Washington Last week, well ahead of the Thanksgiving weekend rush, I joined hundreds of fellow travelers standing in long lines to clear security at Dulles Airport outside Washington and at the airport in New Orleans. Connecting through Hartsfield Airport in Atlanta on the way home, I heard the grumbling of passengers who had been waiting even longer at security.
Shortly afterward, an impatient football fan, who had left a camera behind at the Atlanta security gate, rushed past the guards, rather than wait in line a second time, setting off an alarm that forced evacuation of thousands of travelers, disrupted airline schedules for 24 hours and reportedly cost the airlines millions.
Plainly, there are not enough guards or gates to process travelers through the necessary but time-consuming inspections. The president has just signed a bill to hire and train federal airport security inspectors, but they will simply replace the employees of private security firms not expand the force.
Nor is this the only place where security shortages exist. Michigan Gov. John Engler had to appeal personally to Tom Ridge, the new federal domestic anti-terrorism coordinator, to keep National Guardsmen on duty assisting Customs and Immigration inspectors at the bridges linking Canada to the United States. Engler told me that 30-mile backups of trucks carrying auto parts were disrupting production at Detroit-area plants and causing Canadian nurses to miss their shifts at U.S. hospitals.
The reality is that homeland defense in the war on terrorism is bound to be labor-intensive, as demanding of manpower as the big wars of the past. But we do not have the vital tool we used in those wars: the draft.
That word is so unmentionable to politicians in Washington that it was little short of astonishing to listen the other day to a serious discussion of the draft by a roomful of experienced people. American University provided the venue for a forum organized by the New America Foundation and Washington Monthly magazine. The Monthly had just published an article by its editor in chief, Paul Glastris, and Charles Moskos, a Northwestern University professor who has specialized in studying the military, advocating "a new kind of draft" for a new kind of war.
At the conference, they acknowledged that the draft that ended in 1971 was fatally flawed, because it provided generous deferments for those wealthy and wise enough to be in college, while unfairly burdening minorities and the less-affluent. But during World War II and Korea, the children of the elite served along with those of the working class, and had a lesson in democratic citizenship along the way.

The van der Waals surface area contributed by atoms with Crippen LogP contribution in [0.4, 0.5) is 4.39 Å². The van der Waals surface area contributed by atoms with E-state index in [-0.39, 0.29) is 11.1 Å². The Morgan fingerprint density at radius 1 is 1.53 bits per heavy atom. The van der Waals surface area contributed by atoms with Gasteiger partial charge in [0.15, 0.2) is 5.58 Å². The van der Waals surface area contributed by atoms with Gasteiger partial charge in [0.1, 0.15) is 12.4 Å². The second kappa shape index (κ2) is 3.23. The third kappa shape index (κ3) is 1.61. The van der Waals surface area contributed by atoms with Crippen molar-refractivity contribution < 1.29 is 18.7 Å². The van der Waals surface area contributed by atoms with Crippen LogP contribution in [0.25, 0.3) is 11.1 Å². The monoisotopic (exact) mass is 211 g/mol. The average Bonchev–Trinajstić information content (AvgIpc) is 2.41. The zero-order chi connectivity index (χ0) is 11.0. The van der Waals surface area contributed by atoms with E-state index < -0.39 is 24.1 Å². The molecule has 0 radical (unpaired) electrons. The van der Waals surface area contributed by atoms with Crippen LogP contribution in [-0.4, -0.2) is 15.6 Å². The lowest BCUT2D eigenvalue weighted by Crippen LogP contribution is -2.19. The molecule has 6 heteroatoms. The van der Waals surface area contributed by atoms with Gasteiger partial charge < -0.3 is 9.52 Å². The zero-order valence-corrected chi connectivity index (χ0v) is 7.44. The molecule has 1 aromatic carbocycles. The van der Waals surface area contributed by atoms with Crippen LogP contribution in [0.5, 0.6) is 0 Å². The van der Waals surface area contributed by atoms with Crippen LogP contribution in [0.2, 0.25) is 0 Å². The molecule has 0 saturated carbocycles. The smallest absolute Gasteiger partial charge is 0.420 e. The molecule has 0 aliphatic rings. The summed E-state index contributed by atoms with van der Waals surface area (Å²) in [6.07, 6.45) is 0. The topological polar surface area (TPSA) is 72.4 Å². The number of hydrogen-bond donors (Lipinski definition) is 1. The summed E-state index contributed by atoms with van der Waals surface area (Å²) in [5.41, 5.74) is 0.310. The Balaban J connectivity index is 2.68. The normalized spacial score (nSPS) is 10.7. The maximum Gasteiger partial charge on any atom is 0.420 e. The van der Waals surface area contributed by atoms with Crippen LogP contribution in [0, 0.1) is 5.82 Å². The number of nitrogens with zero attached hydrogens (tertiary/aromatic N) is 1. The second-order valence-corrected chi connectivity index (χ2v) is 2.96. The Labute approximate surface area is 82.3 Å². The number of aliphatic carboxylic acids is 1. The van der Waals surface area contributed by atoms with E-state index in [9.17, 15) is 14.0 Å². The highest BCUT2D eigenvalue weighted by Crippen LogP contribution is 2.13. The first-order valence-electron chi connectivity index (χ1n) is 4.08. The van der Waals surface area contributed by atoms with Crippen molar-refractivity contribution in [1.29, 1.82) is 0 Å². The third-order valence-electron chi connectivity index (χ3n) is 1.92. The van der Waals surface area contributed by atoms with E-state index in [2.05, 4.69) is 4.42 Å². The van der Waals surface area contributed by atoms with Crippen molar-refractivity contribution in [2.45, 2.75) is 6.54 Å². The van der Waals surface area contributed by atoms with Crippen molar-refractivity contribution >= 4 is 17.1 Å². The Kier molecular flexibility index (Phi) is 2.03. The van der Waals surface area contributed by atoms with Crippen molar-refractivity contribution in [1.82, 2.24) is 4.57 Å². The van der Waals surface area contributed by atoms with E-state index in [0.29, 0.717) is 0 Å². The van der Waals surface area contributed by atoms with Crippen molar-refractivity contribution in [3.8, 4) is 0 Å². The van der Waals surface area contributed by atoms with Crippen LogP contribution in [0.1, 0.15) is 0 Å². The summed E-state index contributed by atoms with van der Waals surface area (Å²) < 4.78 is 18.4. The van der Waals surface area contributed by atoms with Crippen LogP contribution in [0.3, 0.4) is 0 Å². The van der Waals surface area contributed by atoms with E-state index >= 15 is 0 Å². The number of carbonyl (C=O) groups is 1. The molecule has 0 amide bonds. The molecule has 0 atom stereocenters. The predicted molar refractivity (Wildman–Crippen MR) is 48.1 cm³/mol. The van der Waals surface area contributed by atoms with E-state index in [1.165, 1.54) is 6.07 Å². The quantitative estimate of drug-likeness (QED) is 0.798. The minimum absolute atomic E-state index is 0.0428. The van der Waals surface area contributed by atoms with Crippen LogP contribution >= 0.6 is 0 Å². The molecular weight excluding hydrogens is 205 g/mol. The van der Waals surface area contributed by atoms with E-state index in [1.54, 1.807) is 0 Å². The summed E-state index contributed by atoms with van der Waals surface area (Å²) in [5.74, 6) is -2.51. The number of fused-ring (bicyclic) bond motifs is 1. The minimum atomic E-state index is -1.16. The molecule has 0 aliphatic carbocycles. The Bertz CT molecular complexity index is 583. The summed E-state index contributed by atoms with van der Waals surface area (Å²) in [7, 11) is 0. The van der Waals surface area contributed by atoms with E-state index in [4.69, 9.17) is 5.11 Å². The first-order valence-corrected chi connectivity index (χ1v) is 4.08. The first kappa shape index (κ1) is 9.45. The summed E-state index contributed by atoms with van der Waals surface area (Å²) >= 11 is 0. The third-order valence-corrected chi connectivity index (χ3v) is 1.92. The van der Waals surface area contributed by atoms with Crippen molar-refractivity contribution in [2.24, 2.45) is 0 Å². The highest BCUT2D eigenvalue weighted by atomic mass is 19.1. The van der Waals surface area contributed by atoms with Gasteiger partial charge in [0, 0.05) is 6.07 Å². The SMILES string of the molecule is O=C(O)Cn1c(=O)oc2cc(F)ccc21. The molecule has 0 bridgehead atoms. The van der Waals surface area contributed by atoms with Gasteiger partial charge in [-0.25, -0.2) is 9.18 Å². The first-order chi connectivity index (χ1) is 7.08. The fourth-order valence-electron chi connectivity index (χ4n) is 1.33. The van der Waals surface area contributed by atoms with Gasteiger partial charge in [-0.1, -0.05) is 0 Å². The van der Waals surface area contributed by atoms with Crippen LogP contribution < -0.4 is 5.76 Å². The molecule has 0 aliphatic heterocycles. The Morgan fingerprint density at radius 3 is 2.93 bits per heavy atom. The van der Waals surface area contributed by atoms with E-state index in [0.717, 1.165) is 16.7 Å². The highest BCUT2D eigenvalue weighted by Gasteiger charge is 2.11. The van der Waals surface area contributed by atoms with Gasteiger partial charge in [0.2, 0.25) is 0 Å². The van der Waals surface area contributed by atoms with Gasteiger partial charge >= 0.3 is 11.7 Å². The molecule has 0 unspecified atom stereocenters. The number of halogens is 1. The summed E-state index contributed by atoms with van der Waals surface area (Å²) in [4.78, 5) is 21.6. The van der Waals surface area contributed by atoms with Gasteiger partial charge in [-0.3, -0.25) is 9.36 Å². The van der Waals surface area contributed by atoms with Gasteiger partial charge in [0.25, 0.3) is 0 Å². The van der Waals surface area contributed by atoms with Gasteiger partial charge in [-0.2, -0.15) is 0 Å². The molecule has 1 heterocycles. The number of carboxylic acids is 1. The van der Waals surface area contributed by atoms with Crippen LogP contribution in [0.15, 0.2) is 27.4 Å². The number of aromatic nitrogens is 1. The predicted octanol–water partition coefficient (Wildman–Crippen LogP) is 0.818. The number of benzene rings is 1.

Moskos and Glastris propose universal registration for men and women between 18 and 24, with a choice of service in the military, in domestic security or in community organizations. All would receive substantial education benefits, with the greatest rewards for those in the uniformed military and the least for those mentoring students or working in nursing homes.
No one thinks it will happen soon. The military is opposed to resuming the draft, but as retired Army Col. Stephen Norton pointed out, 30 years ago, it also opposed ending the draft. "We adapt," he commented drily. And Moskos noted that the services themselves are having trouble meeting their manpower needs. One-third of those enlisting fail to complete their commitments.
Before drafting is resumed, several conference participants said, Congress would need a careful of assessment of the functions to be performed and other options for filling those jobs. The bipartisan bill to expand voluntary domestic service and increase military enlistments, sponsored by Sens. John McCain and Evan Bayh and Reps. Harold Ford and Tom Osborne, which I have praised previously, includes a commission that could be asked to make such a study.
But the idea of drafting people, not just for the armed services but for vital tasks here at home, is not as novel as it may seem. Lew Brodsky, a senior official of the Selective Service System, reminded the forum that in the past, tens of thousands of draftees who claimed conscientious objector status were assigned to public or private institutions, including schools and hospitals, for alternative service.
And former Sen. Harris Wofford, who headed the Clinton administration Corporation for National Service, offered a clever idea for assuring that this time, the elite would not duck out: Simply ask the Ivy League and other selective colleges announce that two years hence, they will accept applications for their freshman class only from those who have completed a period of military, homeland defense or community service.
David Broder is a syndicated columnist with Washington Post Writers Group.